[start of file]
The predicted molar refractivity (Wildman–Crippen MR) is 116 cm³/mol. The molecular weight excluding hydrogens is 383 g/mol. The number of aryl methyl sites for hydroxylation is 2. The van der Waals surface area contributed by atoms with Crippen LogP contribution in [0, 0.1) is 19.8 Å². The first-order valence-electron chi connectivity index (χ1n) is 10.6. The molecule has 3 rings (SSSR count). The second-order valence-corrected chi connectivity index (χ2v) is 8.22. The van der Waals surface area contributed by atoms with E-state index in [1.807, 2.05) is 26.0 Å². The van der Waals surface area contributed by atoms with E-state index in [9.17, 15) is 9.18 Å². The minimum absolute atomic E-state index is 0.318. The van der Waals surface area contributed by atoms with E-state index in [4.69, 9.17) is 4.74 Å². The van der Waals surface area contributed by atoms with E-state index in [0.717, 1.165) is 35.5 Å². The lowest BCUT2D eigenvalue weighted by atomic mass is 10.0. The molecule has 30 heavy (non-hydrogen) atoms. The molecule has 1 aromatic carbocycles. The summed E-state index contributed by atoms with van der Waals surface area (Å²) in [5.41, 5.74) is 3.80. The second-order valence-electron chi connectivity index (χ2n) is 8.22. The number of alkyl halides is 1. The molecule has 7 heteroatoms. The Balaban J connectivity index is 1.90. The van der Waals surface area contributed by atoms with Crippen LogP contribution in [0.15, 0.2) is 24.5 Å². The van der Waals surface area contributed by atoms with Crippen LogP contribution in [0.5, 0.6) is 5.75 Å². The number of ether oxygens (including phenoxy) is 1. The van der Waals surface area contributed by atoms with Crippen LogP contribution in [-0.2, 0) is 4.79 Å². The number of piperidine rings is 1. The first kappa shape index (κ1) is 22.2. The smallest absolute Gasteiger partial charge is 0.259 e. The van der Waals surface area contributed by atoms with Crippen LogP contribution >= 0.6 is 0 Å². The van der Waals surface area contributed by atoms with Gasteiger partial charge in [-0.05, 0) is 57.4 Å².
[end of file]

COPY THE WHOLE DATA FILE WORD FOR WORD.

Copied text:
The predicted molar refractivity (Wildman–Crippen MR) is 116 cm³/mol. The molecular weight excluding hydrogens is 383 g/mol. The number of aryl methyl sites for hydroxylation is 2. The van der Waals surface area contributed by atoms with Crippen LogP contribution in [0, 0.1) is 19.8 Å². The first-order valence-electron chi connectivity index (χ1n) is 10.6. The molecule has 3 rings (SSSR count). The second-order valence-corrected chi connectivity index (χ2v) is 8.22. The van der Waals surface area contributed by atoms with E-state index in [1.807, 2.05) is 26.0 Å². The van der Waals surface area contributed by atoms with E-state index in [9.17, 15) is 9.18 Å². The minimum absolute atomic E-state index is 0.318. The van der Waals surface area contributed by atoms with E-state index in [4.69, 9.17) is 4.74 Å². The van der Waals surface area contributed by atoms with E-state index in [0.717, 1.165) is 35.5 Å². The lowest BCUT2D eigenvalue weighted by atomic mass is 10.0. The molecule has 30 heavy (non-hydrogen) atoms. The molecule has 1 aromatic carbocycles. The summed E-state index contributed by atoms with van der Waals surface area (Å²) in [5.41, 5.74) is 3.80. The second-order valence-electron chi connectivity index (χ2n) is 8.22. The number of alkyl halides is 1. The molecule has 7 heteroatoms. The Balaban J connectivity index is 1.90. The van der Waals surface area contributed by atoms with Crippen LogP contribution in [0.15, 0.2) is 24.5 Å². The van der Waals surface area contributed by atoms with Crippen LogP contribution in [0.5, 0.6) is 5.75 Å². The number of ether oxygens (including phenoxy) is 1. The van der Waals surface area contributed by atoms with Crippen LogP contribution in [-0.2, 0) is 4.79 Å². The number of piperidine rings is 1. The first kappa shape index (κ1) is 22.2. The smallest absolute Gasteiger partial charge is 0.259 e. The van der Waals surface area contributed by atoms with Crippen LogP contribution >= 0.6 is 0 Å². The van der Waals surface area contributed by atoms with Gasteiger partial charge in [-0.05, 0) is 57.4 Å².